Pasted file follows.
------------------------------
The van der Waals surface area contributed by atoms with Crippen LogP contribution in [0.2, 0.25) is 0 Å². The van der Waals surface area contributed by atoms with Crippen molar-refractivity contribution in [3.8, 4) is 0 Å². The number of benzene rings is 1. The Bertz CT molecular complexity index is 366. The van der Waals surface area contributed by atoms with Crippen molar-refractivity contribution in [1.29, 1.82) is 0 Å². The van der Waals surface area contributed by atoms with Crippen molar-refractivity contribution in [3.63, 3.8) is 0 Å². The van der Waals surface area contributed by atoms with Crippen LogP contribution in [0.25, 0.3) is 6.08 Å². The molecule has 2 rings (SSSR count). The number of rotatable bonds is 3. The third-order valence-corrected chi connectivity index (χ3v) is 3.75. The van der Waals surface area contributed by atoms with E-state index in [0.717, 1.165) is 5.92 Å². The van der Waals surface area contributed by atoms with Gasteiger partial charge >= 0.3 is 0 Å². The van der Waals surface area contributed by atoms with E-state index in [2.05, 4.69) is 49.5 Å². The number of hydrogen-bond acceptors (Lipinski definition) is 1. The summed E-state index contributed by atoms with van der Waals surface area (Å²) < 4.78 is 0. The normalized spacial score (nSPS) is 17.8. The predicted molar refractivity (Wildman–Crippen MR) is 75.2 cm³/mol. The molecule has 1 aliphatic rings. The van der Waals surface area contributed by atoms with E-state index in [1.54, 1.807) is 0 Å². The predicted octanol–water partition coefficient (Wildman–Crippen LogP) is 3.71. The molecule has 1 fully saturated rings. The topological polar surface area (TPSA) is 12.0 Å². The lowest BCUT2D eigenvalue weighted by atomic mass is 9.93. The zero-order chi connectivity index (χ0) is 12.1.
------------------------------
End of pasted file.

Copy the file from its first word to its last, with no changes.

The van der Waals surface area contributed by atoms with Crippen LogP contribution in [0.2, 0.25) is 0 Å². The van der Waals surface area contributed by atoms with Crippen molar-refractivity contribution in [3.8, 4) is 0 Å². The number of benzene rings is 1. The Bertz CT molecular complexity index is 366. The van der Waals surface area contributed by atoms with Crippen molar-refractivity contribution in [1.29, 1.82) is 0 Å². The van der Waals surface area contributed by atoms with Crippen molar-refractivity contribution in [3.63, 3.8) is 0 Å². The van der Waals surface area contributed by atoms with Crippen LogP contribution in [0.25, 0.3) is 6.08 Å². The molecule has 2 rings (SSSR count). The number of rotatable bonds is 3. The third-order valence-corrected chi connectivity index (χ3v) is 3.75. The van der Waals surface area contributed by atoms with E-state index in [0.717, 1.165) is 5.92 Å². The van der Waals surface area contributed by atoms with Gasteiger partial charge >= 0.3 is 0 Å². The van der Waals surface area contributed by atoms with E-state index in [2.05, 4.69) is 49.5 Å². The number of hydrogen-bond acceptors (Lipinski definition) is 1. The summed E-state index contributed by atoms with van der Waals surface area (Å²) < 4.78 is 0. The normalized spacial score (nSPS) is 17.8. The predicted molar refractivity (Wildman–Crippen MR) is 75.2 cm³/mol. The molecule has 1 aliphatic rings. The van der Waals surface area contributed by atoms with E-state index in [1.54, 1.807) is 0 Å². The predicted octanol–water partition coefficient (Wildman–Crippen LogP) is 3.71. The molecule has 1 fully saturated rings. The topological polar surface area (TPSA) is 12.0 Å². The lowest BCUT2D eigenvalue weighted by atomic mass is 9.93. The zero-order chi connectivity index (χ0) is 12.1.